It was raining in Bexhill; nonetheless, the De La Warr Pavilion was promenading splendidly. It’s a spacious and grand building, but inside it feels (and smells) rather municipal. It suffers from too many blank walls, giving it an air of emptiness: a few paintings (by artists and local school children) would make it busy and warm, and add to, rather than subtract from, its grandeur. A few signs wouldn’t go amiss, either: we found the Otto Dix exhibition through sheer perseverance (it was, rather ungrandly, next to the cafe-cum-restaurant).
The first and second Galleries were taken up with contemporary art of variable quality, with an exhibition name of stunning crassness: ‘I cheer a dead man’s sweetheart.’ Yes, really. Those who are familiar with the poem, and even more so with Butterworth’s amazing setting of it, will know how heart-rending and horrible it is. In the gift shop there were for sale yellow t-shirts with – I kid you not – ‘I cheer a dead man’s sweetheart.’ Sack the person who thought of this: they clearly have no soul, no understanding of poetry and little of life and death.
And now on to life and death. When we finally found Otto Dix, he was 19 pictures of Great War hideousness. 19 was about the right number: enough to illustrate all sorts of war horrors, but not too many to dilute them. There were corpses from gas attacks, bombs, guns, hypothermia; soldiers and civilians. The pictures (aquatints and etchings) were crafted so that they took some looking at to let their full stories emerge. The – from the distance – beautiful mountain scene was in fact a load of dead soldiers strewn over mud. The abandoned trench was a sinking grave with rags turning into vultures and grim reapers. The retreating soldiers were stepping on corpses, not ground. Was the poor soldier sitting by a skeleton on a freezing mountain eating his lunch or spewing it up?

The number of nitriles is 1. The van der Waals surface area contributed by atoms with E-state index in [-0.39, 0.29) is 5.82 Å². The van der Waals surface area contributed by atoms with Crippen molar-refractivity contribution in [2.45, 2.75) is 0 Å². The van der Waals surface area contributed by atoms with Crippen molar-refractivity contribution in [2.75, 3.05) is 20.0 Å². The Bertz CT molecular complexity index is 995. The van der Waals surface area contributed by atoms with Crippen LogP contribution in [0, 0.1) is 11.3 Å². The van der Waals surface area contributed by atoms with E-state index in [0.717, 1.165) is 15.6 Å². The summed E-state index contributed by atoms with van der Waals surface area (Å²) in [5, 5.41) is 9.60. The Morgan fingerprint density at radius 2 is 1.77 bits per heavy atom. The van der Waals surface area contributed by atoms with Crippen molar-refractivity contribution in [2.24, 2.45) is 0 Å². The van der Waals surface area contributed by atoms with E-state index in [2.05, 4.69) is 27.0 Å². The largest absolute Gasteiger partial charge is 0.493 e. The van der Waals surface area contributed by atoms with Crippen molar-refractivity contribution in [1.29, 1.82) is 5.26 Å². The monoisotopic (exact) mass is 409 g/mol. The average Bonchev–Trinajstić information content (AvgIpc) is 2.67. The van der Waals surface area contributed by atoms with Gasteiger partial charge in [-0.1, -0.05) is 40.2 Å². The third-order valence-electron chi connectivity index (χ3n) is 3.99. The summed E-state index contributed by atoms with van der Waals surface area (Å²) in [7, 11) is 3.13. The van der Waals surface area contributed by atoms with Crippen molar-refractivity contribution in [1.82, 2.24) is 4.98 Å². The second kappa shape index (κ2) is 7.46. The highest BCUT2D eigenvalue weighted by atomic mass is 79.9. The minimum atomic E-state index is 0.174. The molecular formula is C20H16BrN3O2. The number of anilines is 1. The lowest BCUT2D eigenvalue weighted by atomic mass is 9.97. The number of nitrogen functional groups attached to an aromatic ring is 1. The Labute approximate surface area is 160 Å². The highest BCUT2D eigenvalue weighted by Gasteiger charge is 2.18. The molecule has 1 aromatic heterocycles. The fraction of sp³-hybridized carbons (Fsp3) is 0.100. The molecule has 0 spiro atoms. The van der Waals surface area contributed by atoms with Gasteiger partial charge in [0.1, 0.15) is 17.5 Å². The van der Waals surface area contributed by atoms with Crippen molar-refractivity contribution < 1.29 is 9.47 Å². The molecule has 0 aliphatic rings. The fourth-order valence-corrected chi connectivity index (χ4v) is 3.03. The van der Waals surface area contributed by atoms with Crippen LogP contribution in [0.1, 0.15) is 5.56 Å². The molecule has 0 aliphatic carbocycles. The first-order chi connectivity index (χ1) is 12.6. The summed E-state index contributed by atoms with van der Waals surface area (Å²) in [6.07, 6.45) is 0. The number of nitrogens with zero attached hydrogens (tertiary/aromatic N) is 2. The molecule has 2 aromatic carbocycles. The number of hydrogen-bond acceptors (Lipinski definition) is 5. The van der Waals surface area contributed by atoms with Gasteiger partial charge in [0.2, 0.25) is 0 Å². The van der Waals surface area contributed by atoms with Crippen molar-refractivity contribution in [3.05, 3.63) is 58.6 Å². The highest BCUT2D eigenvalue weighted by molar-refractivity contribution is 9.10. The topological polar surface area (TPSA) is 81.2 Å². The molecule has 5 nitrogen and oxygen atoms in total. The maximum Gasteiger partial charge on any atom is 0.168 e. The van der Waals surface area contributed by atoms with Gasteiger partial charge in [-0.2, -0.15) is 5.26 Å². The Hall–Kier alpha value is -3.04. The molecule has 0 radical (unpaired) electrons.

These images should be known to every pupil studying the First World War – not least as a reminder that the Germans had a foul time, too, and that the whole thing was utterly pointless and grim.
A slight disappointment was the accompanying leaflet. It gave very little contextual information, and was in several instances rather confusing. A woman asked me what the things were in the ‘Gefunden beim Grabendurchstich’ (translated as ‘Found while digging a trench’), as the leaflet had said ‘To this day, the ground along the Western Front is filled with surprises’. She’d seen them as bodies, but thought from the blurb that it was a more optimistic picture. It wasn’t. They were bodies – as the German caption makes clear: ‘Graben’ means ‘grave’. This word featured in another caption: ‘Zerfallender Kampfgraben’, translated as ‘Collapsed trenches.’ ‘Collapsing war-grave’ would be more accurate and less blandly neutral. The ‘Appell der Zurückgekehrten’ (‘Roll call of returning troops’) was a line-up of mentally and physically wrecked soldiers, being called by a smartly-dressed, intact sergeant. Presumably these troops were returning to the front line, and the point is that they should not have been. The leaflet said ‘The war took a great toll on all its participants. Here the living are barely distinguishable from the dead.’ What dead? There are no dead in this picture.
Unfortunately, the leaflet was written by a moron. The pictures, however, were drafted by a genius.